“My wife and I got in the routine on Saturday mornings. We’d hop in the car at 9 or 10 o’clock after breakfast and spend an hour wandering” through Cincinnati area art shops, he said.
Still among his favorites are the first two paintings they bought — mid-19th century oil paintings of a man and a woman — that hang in his dining room. “They’re unsigned but beautifully done,” he said.
Like most collectors, he and Carole contacted a couple of museums when they were interested in donating some pieces “and very quickly settled on Miami as a place that was interested in accepting those gifts. It worked well for us, and it worked well for them,” he said.
The couple have five grown children, including son Bill, who lives on the West Coast and contributed to this gift.
During a recent visit to Ohio, he and his father drove to Oxford because Bill had never seen the museum.
“To see it from almost every point of the compass, it’s a beautifully sited building, and I think it’s a gem for the college.
“I had actually never driven fully the back lane that goes to the old Western College for Women (now known as Miami’s Western campus),” Richard Cocks recalled. “I couldn’t believe how beautiful it was, that windy road back up through there and the buildings on that old campus.”
A focus on Ohio-based artists
Richard and Carole were members of the American Art Society of Cincinnati, and they became lifetime members of the Miami University Art Museum thanks to their generosity. The recent donation includes paintings and drawings largely by Ohio-based artists.
Green pointed out the museum’s tagline is celebrating artistic diversity, with its primary mission to serve as a teaching museum that engages in dialogue about visual culture.
“Works (from Richard Cocks) that have recently arrived at the museum especially strengthen Miami University's collection of American art of the 19th and early 20th centuries, including by artists from the Cincinnati region,” Green said. “An unfinished portrait by Frank Duveneck called ‘Italian Girl’ is particularly distinctive.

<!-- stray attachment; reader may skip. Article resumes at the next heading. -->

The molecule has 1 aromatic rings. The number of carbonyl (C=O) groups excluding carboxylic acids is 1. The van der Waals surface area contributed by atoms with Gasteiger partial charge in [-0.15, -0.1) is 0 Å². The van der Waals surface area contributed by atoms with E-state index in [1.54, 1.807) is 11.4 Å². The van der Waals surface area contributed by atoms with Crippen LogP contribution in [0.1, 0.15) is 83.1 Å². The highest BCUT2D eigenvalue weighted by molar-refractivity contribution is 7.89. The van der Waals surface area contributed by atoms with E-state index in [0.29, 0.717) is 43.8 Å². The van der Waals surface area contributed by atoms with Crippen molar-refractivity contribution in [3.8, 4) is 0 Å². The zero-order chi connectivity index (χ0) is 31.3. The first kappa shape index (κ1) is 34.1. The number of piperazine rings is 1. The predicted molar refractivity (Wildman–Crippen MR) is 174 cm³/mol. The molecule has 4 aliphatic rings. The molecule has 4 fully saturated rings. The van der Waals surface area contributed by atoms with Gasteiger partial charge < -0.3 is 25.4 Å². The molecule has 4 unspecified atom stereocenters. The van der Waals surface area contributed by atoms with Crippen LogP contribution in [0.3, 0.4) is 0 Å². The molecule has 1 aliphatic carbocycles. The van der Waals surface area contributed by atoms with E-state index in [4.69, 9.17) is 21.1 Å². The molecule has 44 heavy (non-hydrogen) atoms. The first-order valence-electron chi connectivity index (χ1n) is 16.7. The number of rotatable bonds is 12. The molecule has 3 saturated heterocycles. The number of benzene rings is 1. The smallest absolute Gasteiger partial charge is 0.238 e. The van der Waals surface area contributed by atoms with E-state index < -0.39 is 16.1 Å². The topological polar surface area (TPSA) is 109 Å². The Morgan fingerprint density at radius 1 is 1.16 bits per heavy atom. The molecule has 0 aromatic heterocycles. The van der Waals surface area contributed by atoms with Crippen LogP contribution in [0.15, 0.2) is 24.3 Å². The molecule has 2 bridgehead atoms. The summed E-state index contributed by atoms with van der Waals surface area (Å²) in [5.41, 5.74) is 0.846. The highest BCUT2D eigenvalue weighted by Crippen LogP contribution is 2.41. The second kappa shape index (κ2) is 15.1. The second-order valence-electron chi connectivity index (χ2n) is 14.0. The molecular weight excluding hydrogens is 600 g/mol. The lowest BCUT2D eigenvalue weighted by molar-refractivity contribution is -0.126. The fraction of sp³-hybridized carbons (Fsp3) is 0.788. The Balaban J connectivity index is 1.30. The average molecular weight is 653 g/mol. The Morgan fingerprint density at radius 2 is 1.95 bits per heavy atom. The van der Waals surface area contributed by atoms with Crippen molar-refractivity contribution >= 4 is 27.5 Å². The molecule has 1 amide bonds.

“We’re able to add to the collection works by artists who are not currently represented or will gain complementary works to those already in the collection. For example, the painting by Elizabeth Nourse called ‘Woman and Child’ is particularly strong and adds to paintings in our collection by Ohio women artists. We’re looking forward to being able to use these works in teaching, research, and also in our galleries.”
Green added that an Edward Henry Potthast drawing of a woman and his painting of sailing canoes on a beach will complement other works by Potthast in the collection.
John Weigand, acting dean of the College of Creative Arts and professor of Architecture + Interior Design, said the four donated statues will be placed in the lobbies of Hall Auditorium, Hiestand Hall, Gates-Abegglen Theatre, and the Center for Performing Arts.
He called the couple’s generous gifts “an exciting opportunity” for both the art museum and CCA on so many levels.
“Richard and Carole's naming gift allows us to pursue needed renovations of a nationally acclaimed building and to further establish the museum’s reputation as a top-tier teaching facility,” he said. “The art museum provides amazing learning experiences for Miami students, and the ability to grow these opportunities is testimony to the donors’ love of art and commitment to this mission.”